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“She’s smiling more and has so much more confidence.”

Black grandmother and teen granddaughter smiling, posed with granddaughter's arms around grandmother.

Nevaeh* has never been this excited to go to school – something her grandmother, Ms. Black, couldn’t have predicted at the beginning of the year. 

Elementary school had been fine for Nevaeh. But when she came back to in-person middle school after the pandemic closures, Ms. Black saw significant changes. 

Nevaeh had become withdrawn and anxious. She had trouble concentrating and significant memory issues, unable to remember details from the family vacations they’d taken together a few years prior – even one to New York to see “Frozen” on Broadway.  

Other parents came to Ms. Black and told her they’d noticed something was wrong, that something had changed with Nevaeh.  

Ms. Black asked Nevaeh’s school multiple times for an evaluation, but – even as Nevaeh’s grades started to drop – they said that the counselor hadn’t seen anything wrong and wouldn’t do a full evaluation.  

“After they said she was okay,” Ms. Black explained, “I didn’t know I had options, didn’t know how to go about it. She never missed school – I took her to school every day – but it was very hard for her.”  

Things continued to get worse for Nevaeh, especially following her mother’s passing in 2022.  Ms. Black spoke to her pediatrician about Nevaeh’s symptoms and what the school had said. The pediatrician referred Nevaeh to a child psychiatrist, who recommended therapy for anxiety and processing trauma, as well as an advocate.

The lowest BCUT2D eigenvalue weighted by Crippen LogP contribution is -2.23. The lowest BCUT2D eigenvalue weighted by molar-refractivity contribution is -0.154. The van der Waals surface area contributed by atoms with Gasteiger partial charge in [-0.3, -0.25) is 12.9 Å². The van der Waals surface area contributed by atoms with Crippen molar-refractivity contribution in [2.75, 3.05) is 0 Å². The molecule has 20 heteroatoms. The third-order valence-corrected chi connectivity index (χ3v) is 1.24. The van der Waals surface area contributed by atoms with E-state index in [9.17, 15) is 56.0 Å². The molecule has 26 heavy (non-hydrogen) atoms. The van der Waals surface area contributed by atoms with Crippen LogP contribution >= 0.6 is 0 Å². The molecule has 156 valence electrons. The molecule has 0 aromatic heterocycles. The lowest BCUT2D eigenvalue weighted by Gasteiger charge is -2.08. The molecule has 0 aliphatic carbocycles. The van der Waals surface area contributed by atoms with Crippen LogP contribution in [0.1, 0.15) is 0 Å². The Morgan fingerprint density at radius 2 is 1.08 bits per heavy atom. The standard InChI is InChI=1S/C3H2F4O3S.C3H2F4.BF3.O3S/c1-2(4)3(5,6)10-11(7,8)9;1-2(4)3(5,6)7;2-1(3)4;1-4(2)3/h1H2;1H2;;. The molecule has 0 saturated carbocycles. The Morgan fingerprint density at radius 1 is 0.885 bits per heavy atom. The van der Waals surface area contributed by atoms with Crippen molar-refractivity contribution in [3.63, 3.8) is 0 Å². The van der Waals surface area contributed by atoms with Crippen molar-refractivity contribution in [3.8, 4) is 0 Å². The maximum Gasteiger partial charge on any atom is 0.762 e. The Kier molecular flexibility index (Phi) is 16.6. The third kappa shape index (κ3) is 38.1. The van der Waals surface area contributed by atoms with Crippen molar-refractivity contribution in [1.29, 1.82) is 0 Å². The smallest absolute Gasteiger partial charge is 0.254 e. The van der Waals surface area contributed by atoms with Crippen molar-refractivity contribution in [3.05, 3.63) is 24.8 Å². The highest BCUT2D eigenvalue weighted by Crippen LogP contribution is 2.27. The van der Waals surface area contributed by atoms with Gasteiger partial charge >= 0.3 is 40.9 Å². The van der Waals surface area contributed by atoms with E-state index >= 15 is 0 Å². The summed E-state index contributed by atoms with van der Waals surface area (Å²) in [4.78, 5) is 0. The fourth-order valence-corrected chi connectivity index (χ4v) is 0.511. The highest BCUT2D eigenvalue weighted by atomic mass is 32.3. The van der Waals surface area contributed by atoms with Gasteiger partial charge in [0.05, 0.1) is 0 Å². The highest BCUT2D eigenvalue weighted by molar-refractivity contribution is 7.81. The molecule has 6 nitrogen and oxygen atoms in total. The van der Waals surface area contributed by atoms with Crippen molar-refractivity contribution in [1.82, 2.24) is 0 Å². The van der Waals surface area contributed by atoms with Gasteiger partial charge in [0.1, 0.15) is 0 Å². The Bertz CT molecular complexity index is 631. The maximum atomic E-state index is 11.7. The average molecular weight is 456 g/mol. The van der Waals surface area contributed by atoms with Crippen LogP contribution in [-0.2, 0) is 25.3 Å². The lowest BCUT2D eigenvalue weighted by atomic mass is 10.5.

While Nevaeh began therapy, Ms. Black worked with Children’s Law Center Staff Attorney Ashley Close to make sure Nevaeh would get the right support at school as well.  

Ms. Black should not have needed an attorney, but sadly it took an attorney in the room to get the school to take her request seriously.

Staff Attorney Ashley Close

“Ashley really met us where we were at. And the school suddenly showed interest,” Ms. Black said, “and put a team together after I’d been trying to get that for three years.” The school agreed to give Nevaeh a comprehensive evaluation that led to a 504 plan with accommodations so that her anxiety would be less of a barrier to learning.  

“Ms. Black should not have needed an attorney, but sadly it took an attorney in the room to get the school to take her request seriously,” Ashley Close said. “Once I got involved, we were able to work as a team to strategize ways to help Nevaeh succeed at school, developing a 504 plan with appropriate accommodations that will continue to support her in the years to come.” 

Between therapy and her extra support at school, Nevaeh is thriving. She just made honor roll for the first time, she’s gone up two grade levels in reading and she’s excited to start high school in the fall with her 504 plan in place.  

Ms. Black shared just how much it has meant to Nevaeh for the school to acknowledge her challenges were real and worth addressing. And it shows. 

“She’s smiling more and has so much more confidence. Before, she thought she couldn’t do it, and now she knows that she can.”    

*We always provide clients the option to change their name when sharing their story. Pseudonyms and a stock photo have been used at the family’s request. All other details are true.